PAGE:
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MOSCOWRussia's insurance industry is going through a busy period of mergers and acquisitions--a trend that experts say can only gain further momentum.
And while local buyers are expected to benefit from new products, particularly with more foreign insurers entering the market, it is unclear what affect the deals will have on insurance prices, which have fallen dramatically in recent years, experts said.
"The question is, do (the foreign insurers) want to keep their underwriting principles and try to keep the rates stable, or are they going to follow the internal approach from the Russian side and let it go down further?" said Andreas Wania, chief executive officer for ACE Insurance Co. CJSC in Moscow, a unit of ACE Ltd., which entered the Russian market in 2005.
Russian M&A activity and the soft market were major themes at the "Insurance in Russia and CIS" conference, produced by the Marcus Evans Group, held last month in Vienna, Austria.
So far this year, there have been three major insurance deals involving foreign companies.
Swiss insurer Zurich Financial Services bought 66% of Moscow-based insurer NASTA for an estimated e283 million ($390 million) in February; Munich, Germany-based Allianz S.E. increased its majority stake in Moscow-based ROSNO group of companies for e550 million ($758 million) the same month; and in late May, Allianz purchased Moscow-based Progress-Garant Insurance Co. in a deal estimated at e127 million ($175 million).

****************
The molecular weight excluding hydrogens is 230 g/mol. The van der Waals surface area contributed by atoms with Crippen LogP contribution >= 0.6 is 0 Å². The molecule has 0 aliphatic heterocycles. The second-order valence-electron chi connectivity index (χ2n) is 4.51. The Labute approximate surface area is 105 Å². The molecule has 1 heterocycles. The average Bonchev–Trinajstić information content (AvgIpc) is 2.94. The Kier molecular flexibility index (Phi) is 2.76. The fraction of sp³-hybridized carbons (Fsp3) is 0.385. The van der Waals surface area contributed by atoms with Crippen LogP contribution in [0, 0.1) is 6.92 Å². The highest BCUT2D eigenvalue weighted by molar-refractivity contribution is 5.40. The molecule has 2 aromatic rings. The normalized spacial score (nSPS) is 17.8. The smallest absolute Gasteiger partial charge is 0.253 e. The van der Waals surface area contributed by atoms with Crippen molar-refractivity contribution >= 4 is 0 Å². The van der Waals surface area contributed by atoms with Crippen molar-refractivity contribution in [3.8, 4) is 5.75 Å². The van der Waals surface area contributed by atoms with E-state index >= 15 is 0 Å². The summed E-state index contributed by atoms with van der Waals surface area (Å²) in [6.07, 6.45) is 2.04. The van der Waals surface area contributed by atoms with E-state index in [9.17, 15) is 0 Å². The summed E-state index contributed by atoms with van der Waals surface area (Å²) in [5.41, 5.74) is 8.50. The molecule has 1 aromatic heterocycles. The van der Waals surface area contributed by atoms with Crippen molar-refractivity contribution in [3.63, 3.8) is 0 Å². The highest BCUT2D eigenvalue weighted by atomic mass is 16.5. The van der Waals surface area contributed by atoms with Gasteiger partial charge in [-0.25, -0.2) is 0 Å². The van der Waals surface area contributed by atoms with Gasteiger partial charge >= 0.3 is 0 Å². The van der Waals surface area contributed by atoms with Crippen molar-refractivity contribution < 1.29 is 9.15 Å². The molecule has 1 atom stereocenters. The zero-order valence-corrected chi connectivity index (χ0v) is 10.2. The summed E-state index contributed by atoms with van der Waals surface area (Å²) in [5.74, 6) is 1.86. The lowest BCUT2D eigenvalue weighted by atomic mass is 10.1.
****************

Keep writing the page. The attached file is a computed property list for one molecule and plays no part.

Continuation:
"I do not see any reason why the pace of M&A should slow down," said Mr. Wania. "We have seen three major deals so far this year and I believe there are another one or two in the pipeline."
There has been widespread market speculation concerning a deal between Kapital Insurance Group, one of Russia's main commercial insurers, and Russian retail insurance giant Rosgosstrakh.
In late May, media reports cited sources claiming Trieste, Italy-based Assicurazioni Generali S.p.A. had bought a 40% stake in Ingosstrakh Insurance Co., which was quickly denied by the insurer. But that still has not quieted speculation about the company's future.
Aluminum tycoon Oleg Deripaska, a major shareholder of Ingosstrakh, "has made it clear that insurance is not his key core business so what might happen to Ingosstrakh, I don't know," said Tom Manson, managing director of Manson McCall International Ltd., a Moscow-based insurance consulting firm.
Already, new insurance requirements for capital and quality of assets that went into effect July 1 are expected to weed out some of the smaller players and corporate captives from the Russian insurance market.
Mr. Manson believes the M&A trend will only get more feverish in the near future.
During the conference, Mr. Manson and other experts predicted that by 2015, Russia's nonlife market--largely driven by motor insurance business--would continue to be dominated by Russian companies. However, they predicted that foreign players would control more than half of the life insurance market.
Commercial insurance will continue to develop in Russia, but it is "going to be held back by captives," which most major industrial organizations operate, Mr. Manson said.